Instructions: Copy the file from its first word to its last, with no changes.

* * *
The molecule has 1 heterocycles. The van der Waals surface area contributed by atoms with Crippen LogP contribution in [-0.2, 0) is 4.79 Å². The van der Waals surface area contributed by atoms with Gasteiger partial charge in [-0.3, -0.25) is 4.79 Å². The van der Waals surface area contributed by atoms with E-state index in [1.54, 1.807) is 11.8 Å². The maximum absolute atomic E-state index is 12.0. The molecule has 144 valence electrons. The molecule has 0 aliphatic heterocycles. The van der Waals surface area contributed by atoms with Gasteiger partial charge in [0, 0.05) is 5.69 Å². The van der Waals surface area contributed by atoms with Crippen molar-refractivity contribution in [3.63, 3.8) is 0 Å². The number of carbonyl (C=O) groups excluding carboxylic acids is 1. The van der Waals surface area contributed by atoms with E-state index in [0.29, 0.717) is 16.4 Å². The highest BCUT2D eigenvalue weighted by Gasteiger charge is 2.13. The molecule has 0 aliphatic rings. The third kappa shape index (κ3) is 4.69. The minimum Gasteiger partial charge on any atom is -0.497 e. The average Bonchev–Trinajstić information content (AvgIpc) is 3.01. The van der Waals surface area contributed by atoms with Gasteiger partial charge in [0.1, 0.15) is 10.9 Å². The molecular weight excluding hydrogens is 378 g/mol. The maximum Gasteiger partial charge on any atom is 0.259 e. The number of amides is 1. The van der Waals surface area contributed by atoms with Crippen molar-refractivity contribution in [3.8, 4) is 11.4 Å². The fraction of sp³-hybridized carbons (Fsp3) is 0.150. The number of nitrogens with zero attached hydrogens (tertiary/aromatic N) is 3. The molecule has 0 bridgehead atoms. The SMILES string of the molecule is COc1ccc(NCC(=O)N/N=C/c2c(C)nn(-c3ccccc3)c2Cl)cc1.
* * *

The molecule has 1 heterocycles. The van der Waals surface area contributed by atoms with Crippen LogP contribution in [-0.2, 0) is 4.79 Å². The van der Waals surface area contributed by atoms with Gasteiger partial charge in [-0.3, -0.25) is 4.79 Å². The van der Waals surface area contributed by atoms with E-state index in [1.54, 1.807) is 11.8 Å². The maximum absolute atomic E-state index is 12.0. The molecule has 144 valence electrons. The molecule has 0 aliphatic heterocycles. The van der Waals surface area contributed by atoms with Gasteiger partial charge in [0, 0.05) is 5.69 Å². The van der Waals surface area contributed by atoms with Crippen molar-refractivity contribution in [3.63, 3.8) is 0 Å². The number of carbonyl (C=O) groups excluding carboxylic acids is 1. The van der Waals surface area contributed by atoms with E-state index in [0.29, 0.717) is 16.4 Å². The highest BCUT2D eigenvalue weighted by Gasteiger charge is 2.13. The molecule has 0 aliphatic rings. The third kappa shape index (κ3) is 4.69. The minimum Gasteiger partial charge on any atom is -0.497 e. The average Bonchev–Trinajstić information content (AvgIpc) is 3.01. The van der Waals surface area contributed by atoms with Gasteiger partial charge in [0.1, 0.15) is 10.9 Å². The molecular weight excluding hydrogens is 378 g/mol. The maximum Gasteiger partial charge on any atom is 0.259 e. The number of amides is 1. The van der Waals surface area contributed by atoms with Crippen molar-refractivity contribution in [3.8, 4) is 11.4 Å². The fraction of sp³-hybridized carbons (Fsp3) is 0.150. The number of nitrogens with zero attached hydrogens (tertiary/aromatic N) is 3. The molecule has 0 bridgehead atoms. The SMILES string of the molecule is COc1ccc(NCC(=O)N/N=C/c2c(C)nn(-c3ccccc3)c2Cl)cc1.